How does the historical/cultural context of The Crucible change over time and change for different audiences?
I'm trying to figure out how the historical and cultural contexts of The Crucible change over time and how that affects the reader's understanding of the text.
1 Answer | Add Yours
Depending on the cultural context of the reader, certain themes of the play will resonate more or less strongly.
Coming from a cultural context that emphasizes the importance of religious institutions and religion in the community, the play may be seen as an exploration of the a corrupt church authority. Danforth and and Parris abuse their positions of authority and in doing so manage to maintain that authority for themselves while undermining the church's standing in the community.
Coming from a cultural context akin to that of 1950s America, the theme of mass hysteria, political fear-mongering and social corruption might stand out. In light of the anti-communist McCarthy trials, a reader might see the play as resonating with ideas of betrayal and of masked political intentions, which are carried out to the benefit of a few and the detriment of many.
John Proctor, like many figures in the entertainment industries of the US in the 1950s, becomes the victim of a system that espouses virtue and moral authority yet acts outside the bounds of morality, seeking power and ruining lives. The lives that are ruined in the play are often those of people who hold harmless beliefs that put them slightly outside the cultural mainstream.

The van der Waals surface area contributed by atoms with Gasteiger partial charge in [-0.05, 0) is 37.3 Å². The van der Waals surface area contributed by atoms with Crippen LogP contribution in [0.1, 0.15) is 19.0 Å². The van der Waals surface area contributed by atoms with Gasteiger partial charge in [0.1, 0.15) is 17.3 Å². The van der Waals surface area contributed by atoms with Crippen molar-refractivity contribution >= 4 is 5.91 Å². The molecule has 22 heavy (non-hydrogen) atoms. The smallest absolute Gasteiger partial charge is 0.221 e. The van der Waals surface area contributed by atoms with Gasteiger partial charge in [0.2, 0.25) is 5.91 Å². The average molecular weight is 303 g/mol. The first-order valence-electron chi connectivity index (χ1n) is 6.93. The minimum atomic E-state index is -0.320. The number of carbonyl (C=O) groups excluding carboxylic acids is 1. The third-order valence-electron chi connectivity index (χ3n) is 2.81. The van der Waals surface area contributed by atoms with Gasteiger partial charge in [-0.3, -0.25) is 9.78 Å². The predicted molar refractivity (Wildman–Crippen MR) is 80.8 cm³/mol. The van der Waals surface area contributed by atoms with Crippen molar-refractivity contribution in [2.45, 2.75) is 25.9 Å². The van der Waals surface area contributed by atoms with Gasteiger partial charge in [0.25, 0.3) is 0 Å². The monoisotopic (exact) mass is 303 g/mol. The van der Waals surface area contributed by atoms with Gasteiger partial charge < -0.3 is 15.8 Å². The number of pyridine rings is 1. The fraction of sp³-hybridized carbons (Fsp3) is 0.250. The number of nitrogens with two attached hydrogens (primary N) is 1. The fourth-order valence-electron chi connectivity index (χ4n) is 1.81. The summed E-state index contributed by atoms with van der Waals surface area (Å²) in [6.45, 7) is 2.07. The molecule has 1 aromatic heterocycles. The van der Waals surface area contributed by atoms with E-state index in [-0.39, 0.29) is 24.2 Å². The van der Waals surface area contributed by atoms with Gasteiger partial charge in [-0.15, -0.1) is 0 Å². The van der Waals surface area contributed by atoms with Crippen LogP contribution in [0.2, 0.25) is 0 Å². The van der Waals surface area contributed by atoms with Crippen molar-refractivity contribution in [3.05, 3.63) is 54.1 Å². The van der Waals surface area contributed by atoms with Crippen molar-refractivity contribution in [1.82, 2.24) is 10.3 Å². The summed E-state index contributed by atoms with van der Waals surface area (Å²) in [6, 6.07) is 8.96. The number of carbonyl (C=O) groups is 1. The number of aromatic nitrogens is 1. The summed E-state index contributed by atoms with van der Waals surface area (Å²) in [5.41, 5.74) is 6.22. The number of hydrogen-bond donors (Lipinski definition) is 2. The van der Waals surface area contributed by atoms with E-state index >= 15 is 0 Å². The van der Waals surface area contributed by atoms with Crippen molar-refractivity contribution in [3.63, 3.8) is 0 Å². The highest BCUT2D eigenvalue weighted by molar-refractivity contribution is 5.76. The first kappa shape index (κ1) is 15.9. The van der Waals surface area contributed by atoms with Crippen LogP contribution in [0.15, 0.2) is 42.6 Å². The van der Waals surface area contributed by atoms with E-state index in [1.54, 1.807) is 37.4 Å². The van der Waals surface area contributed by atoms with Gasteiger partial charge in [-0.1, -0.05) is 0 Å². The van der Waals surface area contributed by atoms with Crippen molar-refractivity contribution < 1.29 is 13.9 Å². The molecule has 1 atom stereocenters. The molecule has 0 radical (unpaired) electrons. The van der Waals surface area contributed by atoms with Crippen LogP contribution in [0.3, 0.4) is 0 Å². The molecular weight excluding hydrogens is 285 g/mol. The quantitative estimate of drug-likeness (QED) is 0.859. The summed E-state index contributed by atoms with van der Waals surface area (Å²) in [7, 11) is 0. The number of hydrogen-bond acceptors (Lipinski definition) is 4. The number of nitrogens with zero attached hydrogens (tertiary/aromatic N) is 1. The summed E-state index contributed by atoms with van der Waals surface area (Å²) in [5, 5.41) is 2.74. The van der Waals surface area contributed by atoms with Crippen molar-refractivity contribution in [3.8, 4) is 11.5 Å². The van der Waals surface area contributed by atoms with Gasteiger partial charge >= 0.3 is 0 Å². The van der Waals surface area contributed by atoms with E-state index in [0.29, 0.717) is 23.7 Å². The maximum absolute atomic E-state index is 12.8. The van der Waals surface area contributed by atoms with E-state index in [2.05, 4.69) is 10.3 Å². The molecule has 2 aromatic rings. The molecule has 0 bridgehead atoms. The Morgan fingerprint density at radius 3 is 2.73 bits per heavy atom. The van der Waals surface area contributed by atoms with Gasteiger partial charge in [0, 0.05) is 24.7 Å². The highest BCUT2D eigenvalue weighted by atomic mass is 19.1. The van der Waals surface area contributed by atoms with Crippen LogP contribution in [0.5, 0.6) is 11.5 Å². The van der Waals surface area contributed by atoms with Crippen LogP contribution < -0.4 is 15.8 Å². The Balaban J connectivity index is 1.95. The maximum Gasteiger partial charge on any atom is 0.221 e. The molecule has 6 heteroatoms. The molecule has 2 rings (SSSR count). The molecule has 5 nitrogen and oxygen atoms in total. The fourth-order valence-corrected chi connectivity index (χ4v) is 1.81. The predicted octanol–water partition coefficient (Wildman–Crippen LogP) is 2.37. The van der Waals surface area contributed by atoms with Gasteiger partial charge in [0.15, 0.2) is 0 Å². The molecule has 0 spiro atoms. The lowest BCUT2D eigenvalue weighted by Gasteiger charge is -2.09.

Being "other" in this way leads to public condemnation and even death in the play. In 1950s America it led to blacklisting.
In these examples, we can see that the cultural context from which a reader approaches the play will inflect the emphasis he places on different themes in the play. The elements of the reader's life that appear in the play will naturally achieve a greater relevance for the reader.
We’ve answered 319,831 questions. We can answer yours, too.Ask a question